Antoine-Jean Gros, ‘The Chief of the Mamelukes on Horseback’, 1817, National Gallery of Art, Washington, D.C.

About Antoine-Jean Gros

An influential Romantic painter who made a considerable contribution to the mythology surrounding Napoleon, Antoine-Jean Gros is best known for historical works depicting events in the French revolutionary’s military campaigns. First trained under his father (a painter of miniatures), Gros began work in the studio of his friend Jacques-Louis David in 1785, though David’s restrained Neoclassicism was at odds with Gros’s artistic impulses. In 1793 Gros traveled to northern Italy, where he studied the work of Peter Paul Rubens and the Venetian School, artists whose energetic and vibrant styles were more aligned with his own work. After meeting his hero, Napoleon, Gros joined his army on campaigns and, given the rank of inspecteur aux revues, rendered events in an idealized and dramatic style that would later influence the works of Théodore Géricault and Eugène Delacroix. After the fall of Napoleon, David was forced into exile and Gros became the head of his studio. His work deteriorated and, mired in a sense of failure, Gros eventually committed suicide.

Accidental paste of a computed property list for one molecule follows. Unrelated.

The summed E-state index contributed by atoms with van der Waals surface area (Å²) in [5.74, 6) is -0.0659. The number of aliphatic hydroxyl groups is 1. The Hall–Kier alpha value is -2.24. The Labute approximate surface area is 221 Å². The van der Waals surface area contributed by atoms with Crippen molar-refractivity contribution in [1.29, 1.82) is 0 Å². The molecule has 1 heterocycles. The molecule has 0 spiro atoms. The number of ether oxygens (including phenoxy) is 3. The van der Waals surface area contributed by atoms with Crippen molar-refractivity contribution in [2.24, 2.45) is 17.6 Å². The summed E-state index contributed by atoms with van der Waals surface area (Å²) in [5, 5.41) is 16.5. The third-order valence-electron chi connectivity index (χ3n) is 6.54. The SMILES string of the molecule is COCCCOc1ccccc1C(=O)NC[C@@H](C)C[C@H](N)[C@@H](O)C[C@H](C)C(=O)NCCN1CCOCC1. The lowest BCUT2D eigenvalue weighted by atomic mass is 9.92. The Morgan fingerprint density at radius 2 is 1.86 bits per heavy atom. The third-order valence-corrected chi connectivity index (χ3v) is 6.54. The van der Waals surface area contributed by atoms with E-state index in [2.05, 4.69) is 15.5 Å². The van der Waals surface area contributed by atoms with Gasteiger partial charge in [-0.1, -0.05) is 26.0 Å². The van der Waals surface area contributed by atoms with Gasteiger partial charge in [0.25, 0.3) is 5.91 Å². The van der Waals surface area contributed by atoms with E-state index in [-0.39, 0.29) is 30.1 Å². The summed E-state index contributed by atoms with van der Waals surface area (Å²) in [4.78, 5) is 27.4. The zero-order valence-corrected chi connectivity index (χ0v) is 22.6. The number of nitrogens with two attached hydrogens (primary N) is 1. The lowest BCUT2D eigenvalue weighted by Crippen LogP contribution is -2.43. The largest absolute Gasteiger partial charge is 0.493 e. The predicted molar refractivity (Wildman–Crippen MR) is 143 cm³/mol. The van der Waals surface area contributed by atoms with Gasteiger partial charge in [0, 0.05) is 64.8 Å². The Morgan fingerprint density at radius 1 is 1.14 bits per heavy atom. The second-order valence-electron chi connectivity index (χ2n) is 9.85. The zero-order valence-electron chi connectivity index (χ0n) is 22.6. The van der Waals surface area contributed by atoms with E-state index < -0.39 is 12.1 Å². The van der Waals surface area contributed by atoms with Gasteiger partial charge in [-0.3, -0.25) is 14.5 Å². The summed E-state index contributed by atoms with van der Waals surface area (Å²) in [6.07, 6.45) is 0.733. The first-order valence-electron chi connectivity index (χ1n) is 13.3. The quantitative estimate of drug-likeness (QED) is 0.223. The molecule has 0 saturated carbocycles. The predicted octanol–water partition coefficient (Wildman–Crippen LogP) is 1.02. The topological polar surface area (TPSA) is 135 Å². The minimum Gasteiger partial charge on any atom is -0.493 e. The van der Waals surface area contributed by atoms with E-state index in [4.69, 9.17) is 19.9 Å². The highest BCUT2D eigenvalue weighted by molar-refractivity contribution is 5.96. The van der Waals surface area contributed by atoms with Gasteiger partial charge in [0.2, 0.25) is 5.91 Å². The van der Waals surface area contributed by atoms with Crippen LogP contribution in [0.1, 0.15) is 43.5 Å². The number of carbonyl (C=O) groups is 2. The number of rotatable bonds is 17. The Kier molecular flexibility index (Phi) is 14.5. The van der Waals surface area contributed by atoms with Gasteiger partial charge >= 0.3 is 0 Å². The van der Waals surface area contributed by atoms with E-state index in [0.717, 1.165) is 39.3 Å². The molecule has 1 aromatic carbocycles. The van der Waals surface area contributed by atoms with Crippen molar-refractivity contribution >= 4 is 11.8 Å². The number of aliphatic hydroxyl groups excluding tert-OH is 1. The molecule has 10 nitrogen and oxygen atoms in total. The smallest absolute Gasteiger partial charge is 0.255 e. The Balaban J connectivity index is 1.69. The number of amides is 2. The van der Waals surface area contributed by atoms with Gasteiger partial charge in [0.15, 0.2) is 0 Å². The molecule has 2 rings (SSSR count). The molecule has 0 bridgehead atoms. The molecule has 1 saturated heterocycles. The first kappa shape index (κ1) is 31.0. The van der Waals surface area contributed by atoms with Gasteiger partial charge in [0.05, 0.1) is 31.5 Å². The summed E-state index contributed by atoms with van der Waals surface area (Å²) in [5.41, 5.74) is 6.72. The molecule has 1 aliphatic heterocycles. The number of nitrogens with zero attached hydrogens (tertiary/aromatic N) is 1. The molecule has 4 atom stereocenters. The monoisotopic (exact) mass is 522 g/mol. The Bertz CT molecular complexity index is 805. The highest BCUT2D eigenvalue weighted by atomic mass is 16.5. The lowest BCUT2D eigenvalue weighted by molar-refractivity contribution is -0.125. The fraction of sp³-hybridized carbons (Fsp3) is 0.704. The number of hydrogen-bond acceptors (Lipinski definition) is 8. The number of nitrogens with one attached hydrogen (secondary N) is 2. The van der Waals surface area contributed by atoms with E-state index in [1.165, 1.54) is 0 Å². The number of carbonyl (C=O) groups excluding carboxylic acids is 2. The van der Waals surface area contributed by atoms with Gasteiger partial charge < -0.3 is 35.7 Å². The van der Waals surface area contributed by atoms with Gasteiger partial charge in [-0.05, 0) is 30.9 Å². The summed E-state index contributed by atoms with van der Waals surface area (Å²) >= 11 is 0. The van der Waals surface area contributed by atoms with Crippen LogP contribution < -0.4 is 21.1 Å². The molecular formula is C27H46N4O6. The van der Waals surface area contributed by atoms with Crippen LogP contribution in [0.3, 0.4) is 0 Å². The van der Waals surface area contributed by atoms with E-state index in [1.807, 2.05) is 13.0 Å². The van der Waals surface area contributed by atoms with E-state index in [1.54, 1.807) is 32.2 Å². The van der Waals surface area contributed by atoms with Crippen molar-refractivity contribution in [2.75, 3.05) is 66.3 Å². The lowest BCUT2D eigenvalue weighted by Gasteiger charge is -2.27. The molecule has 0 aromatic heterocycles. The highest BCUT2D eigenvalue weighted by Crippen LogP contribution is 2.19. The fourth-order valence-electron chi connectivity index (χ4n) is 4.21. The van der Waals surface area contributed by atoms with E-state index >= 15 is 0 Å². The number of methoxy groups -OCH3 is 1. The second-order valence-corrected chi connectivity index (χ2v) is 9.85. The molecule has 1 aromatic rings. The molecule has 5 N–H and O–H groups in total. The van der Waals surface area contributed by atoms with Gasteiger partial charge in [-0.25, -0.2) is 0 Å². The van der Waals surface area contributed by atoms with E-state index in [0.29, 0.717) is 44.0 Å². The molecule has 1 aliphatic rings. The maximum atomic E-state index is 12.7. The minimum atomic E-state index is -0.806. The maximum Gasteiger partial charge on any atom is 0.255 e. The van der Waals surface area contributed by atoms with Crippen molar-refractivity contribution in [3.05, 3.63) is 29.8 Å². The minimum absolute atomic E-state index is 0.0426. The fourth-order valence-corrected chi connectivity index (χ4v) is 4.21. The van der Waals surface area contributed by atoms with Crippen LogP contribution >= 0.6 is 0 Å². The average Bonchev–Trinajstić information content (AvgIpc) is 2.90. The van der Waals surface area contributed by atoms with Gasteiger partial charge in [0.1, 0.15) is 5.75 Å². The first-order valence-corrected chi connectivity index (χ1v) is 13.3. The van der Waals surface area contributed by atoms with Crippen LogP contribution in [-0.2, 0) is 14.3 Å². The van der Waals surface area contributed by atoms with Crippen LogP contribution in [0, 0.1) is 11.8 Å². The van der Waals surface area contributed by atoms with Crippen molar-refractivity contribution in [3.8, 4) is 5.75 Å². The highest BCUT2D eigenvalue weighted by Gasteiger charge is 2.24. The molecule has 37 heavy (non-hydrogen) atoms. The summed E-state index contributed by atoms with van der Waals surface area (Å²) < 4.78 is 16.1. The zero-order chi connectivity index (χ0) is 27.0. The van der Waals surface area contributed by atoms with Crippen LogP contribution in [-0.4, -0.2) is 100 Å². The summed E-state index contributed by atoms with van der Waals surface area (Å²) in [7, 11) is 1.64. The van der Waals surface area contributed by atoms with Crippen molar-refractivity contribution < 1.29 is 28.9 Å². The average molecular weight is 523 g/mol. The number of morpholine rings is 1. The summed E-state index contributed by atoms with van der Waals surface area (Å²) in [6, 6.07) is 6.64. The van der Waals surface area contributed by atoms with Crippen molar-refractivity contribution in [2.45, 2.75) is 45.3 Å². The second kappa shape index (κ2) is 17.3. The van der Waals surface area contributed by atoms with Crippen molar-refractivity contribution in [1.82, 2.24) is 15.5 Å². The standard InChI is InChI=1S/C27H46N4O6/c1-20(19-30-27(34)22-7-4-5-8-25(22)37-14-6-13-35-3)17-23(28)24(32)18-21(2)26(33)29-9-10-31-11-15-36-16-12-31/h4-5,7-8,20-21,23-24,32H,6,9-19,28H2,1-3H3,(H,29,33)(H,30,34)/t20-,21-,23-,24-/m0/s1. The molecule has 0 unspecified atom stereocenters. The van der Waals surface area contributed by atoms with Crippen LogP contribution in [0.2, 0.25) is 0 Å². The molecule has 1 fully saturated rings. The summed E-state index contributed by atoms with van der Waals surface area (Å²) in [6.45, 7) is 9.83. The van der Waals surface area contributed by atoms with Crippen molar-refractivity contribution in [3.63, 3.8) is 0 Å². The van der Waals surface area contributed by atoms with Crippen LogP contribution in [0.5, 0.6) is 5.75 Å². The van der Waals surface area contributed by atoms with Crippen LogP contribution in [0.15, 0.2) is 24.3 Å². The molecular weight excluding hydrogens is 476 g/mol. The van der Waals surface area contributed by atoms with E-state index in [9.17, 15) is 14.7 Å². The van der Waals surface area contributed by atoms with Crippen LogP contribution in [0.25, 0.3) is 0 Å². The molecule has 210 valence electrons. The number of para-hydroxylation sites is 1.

French, 1771-1835